Because of this favour-debt dynamic, often times the recipient of the emotional labour is under the impression that they are carrying their weight in terms of household chores and responsibilities, while the performer of said labour may feel increasingly overwhelmed and overworked.
When you’re disabled, certain tasks may be difficult or need certain accommodations, to be possible. It means we may have to ask for assistance from our partners more than we otherwise would. Sometimes, we need certain accommodations for things other than household chores. This can include, for example, a need to sit in a certain type of chair to reduce pain, or a need to rest frequently. It may mean needing to rest frequently, or needing your partner to give you an unprompted sign of affection once a day. It can mean needing them avoid loud noises or surprises, or to avoid certain behaviours.
In a long term relationship, a partnership, it’s natural to have to at first have to ask regularly for these accommodations, but at some point there should be a natural assumption of some of those needs. An attentive partner can come to understand when their partner requires assistance, and the things that they struggle with. A caring partner can then anticipate when their partner may require assistance, or when certain tasks may take up an unusual amount of their energy and make it difficult to complete other tasks.
When this doesn’t happen, when the disabled partner has to constantly ask for accommodations or help, it feeds an existing power imbalance that exists between abled and disabled individuals. Every time the disabled partner has to ask for help, rather than having help offered, it enforces the perception that they’re a burden. It increases the anxiety that their partner considers them a burden as well.
Having to constantly ask for help can also mean that we expend a significant amount of energy just on the asking. This is especially true, if the asking is made especially unpleasant. If you make us feel like we are a burden, then asking for help carries with it a much more significant energy cost. Perversely, this can mean that our ability to do things is hindered, resulting in needing yet more help.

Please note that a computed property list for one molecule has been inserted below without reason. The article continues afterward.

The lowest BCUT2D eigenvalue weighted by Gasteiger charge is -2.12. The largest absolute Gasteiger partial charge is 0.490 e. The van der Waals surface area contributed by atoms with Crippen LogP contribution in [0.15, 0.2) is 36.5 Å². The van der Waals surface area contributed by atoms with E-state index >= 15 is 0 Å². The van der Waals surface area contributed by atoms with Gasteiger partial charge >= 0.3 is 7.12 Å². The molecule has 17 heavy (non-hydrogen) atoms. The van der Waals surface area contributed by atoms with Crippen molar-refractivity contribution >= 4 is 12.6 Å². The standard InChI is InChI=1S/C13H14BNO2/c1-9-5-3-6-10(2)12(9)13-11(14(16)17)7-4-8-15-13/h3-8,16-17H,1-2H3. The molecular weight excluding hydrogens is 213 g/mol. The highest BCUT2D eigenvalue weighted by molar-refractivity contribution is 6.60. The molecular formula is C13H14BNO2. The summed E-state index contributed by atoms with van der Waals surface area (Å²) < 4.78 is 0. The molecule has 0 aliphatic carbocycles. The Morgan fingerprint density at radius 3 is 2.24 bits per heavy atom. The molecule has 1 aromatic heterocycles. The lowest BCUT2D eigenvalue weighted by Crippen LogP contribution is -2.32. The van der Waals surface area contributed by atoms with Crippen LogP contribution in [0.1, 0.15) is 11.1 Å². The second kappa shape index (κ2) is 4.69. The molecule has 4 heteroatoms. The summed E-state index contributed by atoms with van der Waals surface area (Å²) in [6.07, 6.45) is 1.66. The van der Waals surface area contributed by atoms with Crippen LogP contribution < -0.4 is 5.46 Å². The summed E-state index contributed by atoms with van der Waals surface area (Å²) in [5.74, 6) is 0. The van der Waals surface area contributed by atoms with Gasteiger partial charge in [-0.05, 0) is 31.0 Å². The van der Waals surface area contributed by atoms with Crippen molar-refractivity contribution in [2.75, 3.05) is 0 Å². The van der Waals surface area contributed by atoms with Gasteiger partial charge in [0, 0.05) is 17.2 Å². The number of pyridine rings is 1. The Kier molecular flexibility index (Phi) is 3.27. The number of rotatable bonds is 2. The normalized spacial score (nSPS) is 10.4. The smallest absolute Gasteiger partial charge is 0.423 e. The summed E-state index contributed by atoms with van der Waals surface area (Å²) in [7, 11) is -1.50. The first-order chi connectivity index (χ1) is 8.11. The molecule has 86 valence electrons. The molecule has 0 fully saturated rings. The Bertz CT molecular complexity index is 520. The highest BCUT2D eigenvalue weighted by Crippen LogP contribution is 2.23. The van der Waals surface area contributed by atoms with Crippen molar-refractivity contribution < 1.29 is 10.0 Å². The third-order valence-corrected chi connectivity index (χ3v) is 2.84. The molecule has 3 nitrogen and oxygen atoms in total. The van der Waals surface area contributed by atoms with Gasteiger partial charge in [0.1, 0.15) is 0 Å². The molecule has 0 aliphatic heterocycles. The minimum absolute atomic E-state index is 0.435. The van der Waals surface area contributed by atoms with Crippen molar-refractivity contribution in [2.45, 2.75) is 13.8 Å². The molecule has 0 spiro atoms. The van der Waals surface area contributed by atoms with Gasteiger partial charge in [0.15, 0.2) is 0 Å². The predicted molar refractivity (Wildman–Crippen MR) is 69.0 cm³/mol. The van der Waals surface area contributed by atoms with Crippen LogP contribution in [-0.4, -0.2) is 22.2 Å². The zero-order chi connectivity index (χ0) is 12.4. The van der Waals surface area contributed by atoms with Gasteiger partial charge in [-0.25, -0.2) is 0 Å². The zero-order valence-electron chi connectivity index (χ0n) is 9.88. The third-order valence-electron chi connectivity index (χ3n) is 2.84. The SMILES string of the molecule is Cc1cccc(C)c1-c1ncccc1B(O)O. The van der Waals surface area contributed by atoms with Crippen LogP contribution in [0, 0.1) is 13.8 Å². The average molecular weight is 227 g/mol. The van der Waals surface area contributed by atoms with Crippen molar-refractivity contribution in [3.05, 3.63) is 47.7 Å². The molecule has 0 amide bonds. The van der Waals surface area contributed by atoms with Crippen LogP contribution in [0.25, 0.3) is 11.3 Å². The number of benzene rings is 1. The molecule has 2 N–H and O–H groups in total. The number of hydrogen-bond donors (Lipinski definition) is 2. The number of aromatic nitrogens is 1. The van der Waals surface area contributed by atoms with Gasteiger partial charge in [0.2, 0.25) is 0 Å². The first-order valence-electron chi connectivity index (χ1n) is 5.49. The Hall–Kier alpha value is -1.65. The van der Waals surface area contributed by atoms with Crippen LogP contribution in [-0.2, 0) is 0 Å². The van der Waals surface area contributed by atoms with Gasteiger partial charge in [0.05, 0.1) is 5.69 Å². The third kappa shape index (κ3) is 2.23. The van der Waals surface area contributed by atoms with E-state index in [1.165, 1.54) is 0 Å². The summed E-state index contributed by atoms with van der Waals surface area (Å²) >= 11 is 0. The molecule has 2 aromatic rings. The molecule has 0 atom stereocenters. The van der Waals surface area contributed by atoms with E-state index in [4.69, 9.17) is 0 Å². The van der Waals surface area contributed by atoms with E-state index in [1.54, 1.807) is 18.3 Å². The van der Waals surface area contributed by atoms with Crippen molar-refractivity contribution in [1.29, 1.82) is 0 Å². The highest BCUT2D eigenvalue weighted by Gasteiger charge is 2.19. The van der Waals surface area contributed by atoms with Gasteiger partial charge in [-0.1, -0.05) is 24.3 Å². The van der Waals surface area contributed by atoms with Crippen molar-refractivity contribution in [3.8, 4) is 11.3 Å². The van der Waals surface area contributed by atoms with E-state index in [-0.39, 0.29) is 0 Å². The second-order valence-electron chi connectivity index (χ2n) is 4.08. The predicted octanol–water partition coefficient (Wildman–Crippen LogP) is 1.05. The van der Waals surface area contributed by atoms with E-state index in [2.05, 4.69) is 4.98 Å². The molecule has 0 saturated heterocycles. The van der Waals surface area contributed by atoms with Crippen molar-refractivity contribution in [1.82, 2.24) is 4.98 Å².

I had a boss once, who would respond negatively to being asked for help. This boss expected you to be able to figure everything out on your own. If you were unable to do so, they would exact a cost from you for supplying you with the answer. This could include having to do the work in question for free, it could mean having to come in on the weekend to do some type of additional labour free of charge, it could mean having to purchase something for the office, there were assorted punishments that were exacted for needing help. Additionally however, while you were expected to figure things out on your own, you were also punished for getting them wrong. When you supplied the finished project, you would be told that you were wrong, and it was up to you to figure out what was wrong and how to fix it. Make mistakes too often, and you would again be expected to perform labour for free.
The result of this, predictably, was that rather than becoming more self-sufficient in finding answers, I became more and more anxious when approaching any task. The increase in anxiety, of course meant an increase in the number of mistakes, which resulted in higher punishments being exacted, which resulted in more anxiety; a positive feedback loop that ultimately ended with me having to quit my job when I realized that my last three shifts had been a continuous panic attack, and that I wouldn’t even get paid for the hours worked.
The abusive dynamic was so severe, that even half a decade later, I still have an instant increase in blood pressure, heartrate, and the taste of adrenaline, when I hear a certain ringtone.